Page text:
Text display

As font size increases, keep text truncation to a minimum. In general, aim to display as much useful text in the largest accessibility font size as you do in the largest standard font size. Avoid truncating text in scrollable regions unless people can open a separate view to read the rest of the content.

Consider adjusting layout at large font sizes. When font size increases, inline items and container boundaries can crowd text, making it less readable. For example, if you display text inline with secondary items — such as glyphs or timestamps — the text has less horizontal space. At large font sizes, an inline layout might cause text to truncate or result in overlapping text and secondary items. In this case, consider using a stacked layout where the text appears above the secondary items. Similarly, multiple columns of text can become less readable at large font sizes because each column constrains horizontal space. In this case, consider reducing the number of columns when font size increases to avoid text truncation and improve overall readability.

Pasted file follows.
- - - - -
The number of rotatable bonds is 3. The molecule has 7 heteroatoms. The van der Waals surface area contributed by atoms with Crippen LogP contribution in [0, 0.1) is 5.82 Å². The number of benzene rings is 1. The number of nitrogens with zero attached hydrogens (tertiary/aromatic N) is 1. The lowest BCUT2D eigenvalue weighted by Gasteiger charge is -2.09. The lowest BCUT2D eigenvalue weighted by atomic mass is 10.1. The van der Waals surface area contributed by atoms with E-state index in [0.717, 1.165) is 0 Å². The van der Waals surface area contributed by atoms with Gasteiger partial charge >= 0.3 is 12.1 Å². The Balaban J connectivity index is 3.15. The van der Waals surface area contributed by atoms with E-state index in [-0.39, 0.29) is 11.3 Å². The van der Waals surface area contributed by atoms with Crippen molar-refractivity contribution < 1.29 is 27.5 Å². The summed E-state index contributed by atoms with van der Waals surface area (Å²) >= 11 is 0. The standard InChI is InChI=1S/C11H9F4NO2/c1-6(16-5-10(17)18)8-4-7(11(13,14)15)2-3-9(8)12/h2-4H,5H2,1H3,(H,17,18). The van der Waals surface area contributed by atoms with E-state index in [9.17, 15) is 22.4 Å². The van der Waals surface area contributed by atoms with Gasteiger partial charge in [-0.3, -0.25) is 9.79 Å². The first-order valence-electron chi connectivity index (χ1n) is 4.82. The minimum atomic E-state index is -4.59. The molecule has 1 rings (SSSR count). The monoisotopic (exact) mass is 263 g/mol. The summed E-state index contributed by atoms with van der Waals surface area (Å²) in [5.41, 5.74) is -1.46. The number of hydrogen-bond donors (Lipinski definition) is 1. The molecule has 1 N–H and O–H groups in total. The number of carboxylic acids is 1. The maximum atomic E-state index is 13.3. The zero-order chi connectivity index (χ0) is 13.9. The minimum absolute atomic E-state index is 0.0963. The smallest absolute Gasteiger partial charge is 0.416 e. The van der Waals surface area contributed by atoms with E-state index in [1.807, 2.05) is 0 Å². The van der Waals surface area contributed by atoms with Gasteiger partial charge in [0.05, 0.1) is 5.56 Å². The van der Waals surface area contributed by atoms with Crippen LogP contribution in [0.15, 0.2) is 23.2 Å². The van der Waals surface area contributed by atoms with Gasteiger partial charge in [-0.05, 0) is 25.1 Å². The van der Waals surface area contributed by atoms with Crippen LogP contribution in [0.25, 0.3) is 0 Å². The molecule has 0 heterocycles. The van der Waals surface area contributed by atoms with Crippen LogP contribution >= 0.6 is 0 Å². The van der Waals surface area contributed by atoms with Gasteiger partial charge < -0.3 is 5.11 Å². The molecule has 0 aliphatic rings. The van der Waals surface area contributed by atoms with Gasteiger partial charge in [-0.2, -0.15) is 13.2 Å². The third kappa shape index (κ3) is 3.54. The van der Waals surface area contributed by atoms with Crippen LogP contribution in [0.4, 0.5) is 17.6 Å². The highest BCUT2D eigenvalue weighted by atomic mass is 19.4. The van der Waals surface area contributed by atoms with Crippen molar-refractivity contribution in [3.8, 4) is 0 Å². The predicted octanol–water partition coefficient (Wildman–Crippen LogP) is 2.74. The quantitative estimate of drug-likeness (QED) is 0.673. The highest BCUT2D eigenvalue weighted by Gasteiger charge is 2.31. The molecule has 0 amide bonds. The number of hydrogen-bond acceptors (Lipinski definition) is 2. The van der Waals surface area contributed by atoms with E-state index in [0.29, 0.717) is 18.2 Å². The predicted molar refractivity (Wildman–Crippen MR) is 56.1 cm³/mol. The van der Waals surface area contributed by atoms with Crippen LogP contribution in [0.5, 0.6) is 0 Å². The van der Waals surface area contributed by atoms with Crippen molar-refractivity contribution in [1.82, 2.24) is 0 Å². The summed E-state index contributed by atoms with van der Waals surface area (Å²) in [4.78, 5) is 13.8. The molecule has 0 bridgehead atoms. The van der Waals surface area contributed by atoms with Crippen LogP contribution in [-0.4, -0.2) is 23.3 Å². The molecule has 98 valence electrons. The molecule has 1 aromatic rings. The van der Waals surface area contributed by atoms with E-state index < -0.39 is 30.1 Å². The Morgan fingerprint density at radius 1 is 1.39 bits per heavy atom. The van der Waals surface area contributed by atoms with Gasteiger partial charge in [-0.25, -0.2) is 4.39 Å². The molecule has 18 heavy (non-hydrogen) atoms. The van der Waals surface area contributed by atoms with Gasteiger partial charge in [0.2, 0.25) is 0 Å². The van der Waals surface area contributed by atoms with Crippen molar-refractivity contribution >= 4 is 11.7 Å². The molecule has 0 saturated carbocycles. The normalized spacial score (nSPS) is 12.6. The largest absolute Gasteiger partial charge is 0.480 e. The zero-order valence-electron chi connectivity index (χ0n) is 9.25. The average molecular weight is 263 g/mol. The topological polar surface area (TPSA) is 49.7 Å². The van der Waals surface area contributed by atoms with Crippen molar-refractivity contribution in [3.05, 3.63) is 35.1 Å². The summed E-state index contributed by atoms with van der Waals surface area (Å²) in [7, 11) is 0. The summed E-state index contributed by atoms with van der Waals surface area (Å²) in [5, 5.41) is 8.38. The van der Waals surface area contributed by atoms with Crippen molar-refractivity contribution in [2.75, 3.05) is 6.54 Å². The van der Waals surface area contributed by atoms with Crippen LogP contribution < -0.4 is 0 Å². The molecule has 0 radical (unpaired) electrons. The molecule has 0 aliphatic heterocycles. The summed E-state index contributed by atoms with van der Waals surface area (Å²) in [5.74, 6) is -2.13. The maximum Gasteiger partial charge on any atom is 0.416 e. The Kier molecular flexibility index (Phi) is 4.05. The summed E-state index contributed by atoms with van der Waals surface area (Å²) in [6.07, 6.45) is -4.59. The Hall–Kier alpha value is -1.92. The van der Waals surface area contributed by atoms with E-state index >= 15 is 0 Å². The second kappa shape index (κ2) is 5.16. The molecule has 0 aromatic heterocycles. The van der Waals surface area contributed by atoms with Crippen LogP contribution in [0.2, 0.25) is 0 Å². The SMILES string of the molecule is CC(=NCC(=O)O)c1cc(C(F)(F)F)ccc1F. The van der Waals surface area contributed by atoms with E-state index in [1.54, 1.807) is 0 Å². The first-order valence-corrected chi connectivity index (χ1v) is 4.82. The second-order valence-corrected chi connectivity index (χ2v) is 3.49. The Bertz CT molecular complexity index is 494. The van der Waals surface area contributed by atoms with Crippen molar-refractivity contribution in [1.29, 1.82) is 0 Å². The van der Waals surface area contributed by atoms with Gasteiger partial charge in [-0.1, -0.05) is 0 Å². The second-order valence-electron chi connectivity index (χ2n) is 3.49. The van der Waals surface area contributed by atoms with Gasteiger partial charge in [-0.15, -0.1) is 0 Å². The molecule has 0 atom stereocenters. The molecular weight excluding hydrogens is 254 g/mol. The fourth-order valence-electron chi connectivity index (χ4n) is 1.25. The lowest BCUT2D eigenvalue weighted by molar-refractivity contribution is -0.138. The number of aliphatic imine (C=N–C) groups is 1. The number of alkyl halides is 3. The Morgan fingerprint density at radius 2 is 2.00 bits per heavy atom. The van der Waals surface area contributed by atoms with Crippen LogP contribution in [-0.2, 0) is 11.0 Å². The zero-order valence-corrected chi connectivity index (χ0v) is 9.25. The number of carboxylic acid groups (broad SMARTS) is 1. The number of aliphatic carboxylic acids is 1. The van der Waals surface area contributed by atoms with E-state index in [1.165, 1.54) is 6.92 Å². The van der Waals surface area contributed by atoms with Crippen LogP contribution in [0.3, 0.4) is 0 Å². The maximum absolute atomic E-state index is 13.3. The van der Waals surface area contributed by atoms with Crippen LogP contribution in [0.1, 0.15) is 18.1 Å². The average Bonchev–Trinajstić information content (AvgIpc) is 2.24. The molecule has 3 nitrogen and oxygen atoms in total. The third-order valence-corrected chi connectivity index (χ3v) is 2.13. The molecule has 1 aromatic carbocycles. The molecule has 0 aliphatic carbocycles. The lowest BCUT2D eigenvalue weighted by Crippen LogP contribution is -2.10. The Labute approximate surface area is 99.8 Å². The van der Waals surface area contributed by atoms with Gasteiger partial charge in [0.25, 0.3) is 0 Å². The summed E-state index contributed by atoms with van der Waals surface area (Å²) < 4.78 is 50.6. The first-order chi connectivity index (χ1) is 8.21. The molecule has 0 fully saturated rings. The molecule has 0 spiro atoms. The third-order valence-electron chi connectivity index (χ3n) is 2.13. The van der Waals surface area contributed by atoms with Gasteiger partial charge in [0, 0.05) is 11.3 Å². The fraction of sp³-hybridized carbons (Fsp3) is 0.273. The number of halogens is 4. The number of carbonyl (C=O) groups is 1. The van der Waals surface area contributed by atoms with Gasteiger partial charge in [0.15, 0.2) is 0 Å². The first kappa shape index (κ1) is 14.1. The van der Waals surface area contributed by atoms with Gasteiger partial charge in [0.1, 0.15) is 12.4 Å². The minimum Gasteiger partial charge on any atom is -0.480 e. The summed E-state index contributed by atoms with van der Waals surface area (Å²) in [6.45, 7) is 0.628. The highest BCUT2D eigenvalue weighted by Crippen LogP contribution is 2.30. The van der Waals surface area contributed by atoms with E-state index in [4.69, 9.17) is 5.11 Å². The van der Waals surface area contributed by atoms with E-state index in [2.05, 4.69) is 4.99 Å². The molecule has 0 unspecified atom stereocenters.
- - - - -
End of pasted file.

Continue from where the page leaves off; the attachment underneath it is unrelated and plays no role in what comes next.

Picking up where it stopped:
Increase the size of meaningful interface icons as font size increases. If you use interface icons to communicate important information, make sure they are easy to view at larger font sizes, too.

Maintain a consistent information hierarchy regardless of the current font size. For example, keep primary elements toward the top of the screen even when the font size is very large, so that people don’t lose track of these elements.

Prefer regular or heavy font weights in your app. Consider using Regular, Medium, Semibold, or Bold font weights, because they are easier to see. Avoid Ultralight, Thin, and Light font weights, which can be more difficult to see.

Ensure your product responds correctly and looks good when people enable bold text. People may turn on the bold text accessibility setting to make text and symbols easier to see. In response, your product should make all text bolder and give all glyphs an increased stroke weight. The system fonts and symbols automatically adjust to the bold text accessibility setting.